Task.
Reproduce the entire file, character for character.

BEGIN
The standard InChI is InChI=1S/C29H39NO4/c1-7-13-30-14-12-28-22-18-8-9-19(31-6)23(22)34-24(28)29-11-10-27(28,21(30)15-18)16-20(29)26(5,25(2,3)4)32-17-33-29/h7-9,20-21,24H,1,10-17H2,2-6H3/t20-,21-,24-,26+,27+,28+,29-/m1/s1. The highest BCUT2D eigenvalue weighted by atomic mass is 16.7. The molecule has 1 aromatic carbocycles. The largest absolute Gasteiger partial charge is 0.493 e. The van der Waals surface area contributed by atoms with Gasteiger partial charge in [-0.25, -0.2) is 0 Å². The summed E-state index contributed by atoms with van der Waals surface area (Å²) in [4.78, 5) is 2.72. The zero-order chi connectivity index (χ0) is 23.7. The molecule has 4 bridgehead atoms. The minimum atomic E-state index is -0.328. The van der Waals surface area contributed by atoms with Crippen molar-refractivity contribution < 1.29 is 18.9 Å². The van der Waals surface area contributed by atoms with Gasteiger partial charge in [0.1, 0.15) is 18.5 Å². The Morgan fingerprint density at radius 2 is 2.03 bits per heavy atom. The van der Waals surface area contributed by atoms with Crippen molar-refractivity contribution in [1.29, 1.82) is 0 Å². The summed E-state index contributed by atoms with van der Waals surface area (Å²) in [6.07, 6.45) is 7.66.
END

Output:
The standard InChI is InChI=1S/C29H39NO4/c1-7-13-30-14-12-28-22-18-8-9-19(31-6)23(22)34-24(28)29-11-10-27(28,21(30)15-18)16-20(29)26(5,25(2,3)4)32-17-33-29/h7-9,20-21,24H,1,10-17H2,2-6H3/t20-,21-,24-,26+,27+,28+,29-/m1/s1. The highest BCUT2D eigenvalue weighted by atomic mass is 16.7. The molecule has 1 aromatic carbocycles. The largest absolute Gasteiger partial charge is 0.493 e. The van der Waals surface area contributed by atoms with Gasteiger partial charge in [-0.25, -0.2) is 0 Å². The summed E-state index contributed by atoms with van der Waals surface area (Å²) in [4.78, 5) is 2.72. The zero-order chi connectivity index (χ0) is 23.7. The molecule has 4 bridgehead atoms. The minimum atomic E-state index is -0.328. The van der Waals surface area contributed by atoms with Crippen molar-refractivity contribution < 1.29 is 18.9 Å². The van der Waals surface area contributed by atoms with Gasteiger partial charge in [0.1, 0.15) is 18.5 Å². The Morgan fingerprint density at radius 2 is 2.03 bits per heavy atom. The van der Waals surface area contributed by atoms with Crippen molar-refractivity contribution in [1.29, 1.82) is 0 Å². The summed E-state index contributed by atoms with van der Waals surface area (Å²) in [6.07, 6.45) is 7.66.